Chance for Germany
However, the hesitation of German companies regarding blockchain technology does not mean that there is a standstill in Germany or that the horse has bolted. On the contrary: according to a study by the "Expert Commission for Research and Innovation" (EFI), almost 50% of German blockchain start-ups are based in Berlin. "According to experts, this concentration of development activity makes Germany, and Berlin in particular, a location of international importance for blockchain technologies," says the 2019 "Report on Research, Innovation and Technological Performance in Germany". In addition to its technological infrastructure, the city on the Spree scores well with other location advantages. "In combination with the low cost of living compared with other technology metropolises and a broad multicultural offer, they attract further start-ups and corporate initiatives which complement the ecosystem," according to the latest study by the Stiftung Neue Verantwortung (New Responsibility Foundation). Bitkom President Achim Berg is also optimistic about developments and explains that "if we set the right course now, Germany can be at the forefront of the development of blockchain solutions."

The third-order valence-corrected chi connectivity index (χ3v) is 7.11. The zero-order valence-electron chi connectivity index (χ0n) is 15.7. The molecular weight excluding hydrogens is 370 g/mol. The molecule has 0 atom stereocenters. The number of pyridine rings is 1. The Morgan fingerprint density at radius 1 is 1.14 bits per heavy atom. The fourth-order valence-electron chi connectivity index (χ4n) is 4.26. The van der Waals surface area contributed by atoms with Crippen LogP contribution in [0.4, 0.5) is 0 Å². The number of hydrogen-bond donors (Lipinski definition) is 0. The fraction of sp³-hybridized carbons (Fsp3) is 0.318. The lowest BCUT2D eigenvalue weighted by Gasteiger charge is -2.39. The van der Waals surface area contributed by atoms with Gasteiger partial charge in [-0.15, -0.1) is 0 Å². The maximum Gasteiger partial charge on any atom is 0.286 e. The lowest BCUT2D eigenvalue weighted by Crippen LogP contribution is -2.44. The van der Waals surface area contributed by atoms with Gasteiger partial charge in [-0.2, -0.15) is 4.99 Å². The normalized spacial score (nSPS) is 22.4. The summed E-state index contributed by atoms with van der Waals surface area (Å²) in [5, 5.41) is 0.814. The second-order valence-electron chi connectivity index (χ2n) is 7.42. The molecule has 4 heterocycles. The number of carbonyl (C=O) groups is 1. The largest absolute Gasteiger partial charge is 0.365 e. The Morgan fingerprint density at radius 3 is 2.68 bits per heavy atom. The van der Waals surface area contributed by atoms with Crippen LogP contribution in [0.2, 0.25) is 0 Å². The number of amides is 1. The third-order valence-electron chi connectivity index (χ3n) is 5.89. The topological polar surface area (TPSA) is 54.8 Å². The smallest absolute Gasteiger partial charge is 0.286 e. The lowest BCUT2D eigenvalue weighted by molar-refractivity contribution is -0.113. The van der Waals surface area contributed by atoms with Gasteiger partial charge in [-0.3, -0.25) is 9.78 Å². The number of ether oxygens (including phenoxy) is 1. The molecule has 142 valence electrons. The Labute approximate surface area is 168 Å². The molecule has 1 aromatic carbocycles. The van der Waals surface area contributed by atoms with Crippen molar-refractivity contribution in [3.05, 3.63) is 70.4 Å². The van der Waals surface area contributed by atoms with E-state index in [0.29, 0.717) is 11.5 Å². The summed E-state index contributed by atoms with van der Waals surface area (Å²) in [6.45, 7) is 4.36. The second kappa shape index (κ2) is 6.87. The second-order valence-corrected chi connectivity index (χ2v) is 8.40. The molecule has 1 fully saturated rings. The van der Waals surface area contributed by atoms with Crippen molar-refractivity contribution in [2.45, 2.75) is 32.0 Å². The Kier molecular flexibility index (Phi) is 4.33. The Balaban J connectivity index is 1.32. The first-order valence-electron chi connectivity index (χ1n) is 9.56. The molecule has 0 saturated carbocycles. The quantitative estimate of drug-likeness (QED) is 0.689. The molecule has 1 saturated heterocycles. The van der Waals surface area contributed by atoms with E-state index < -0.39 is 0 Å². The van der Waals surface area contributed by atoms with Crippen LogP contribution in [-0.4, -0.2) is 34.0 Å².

For a positive development to take place, on the one hand companies are required to focus on blockchain in their in-company further training. On the other hand, technology must become part of training and study programmes. In addition, massive funding for (applied) research is necessary, from which start-ups and small enterprises can also benefit. At the same time, the legal and regulatory framework must be revised and adapted by federal policy. According to the Commission of Experts in its demands on federal policy, clarity must be created particularly in the application of the General Data Protection Regulation, the taxation of cryptocurrencies and the use of blockchain technologies in regulated markets such as the energy industry.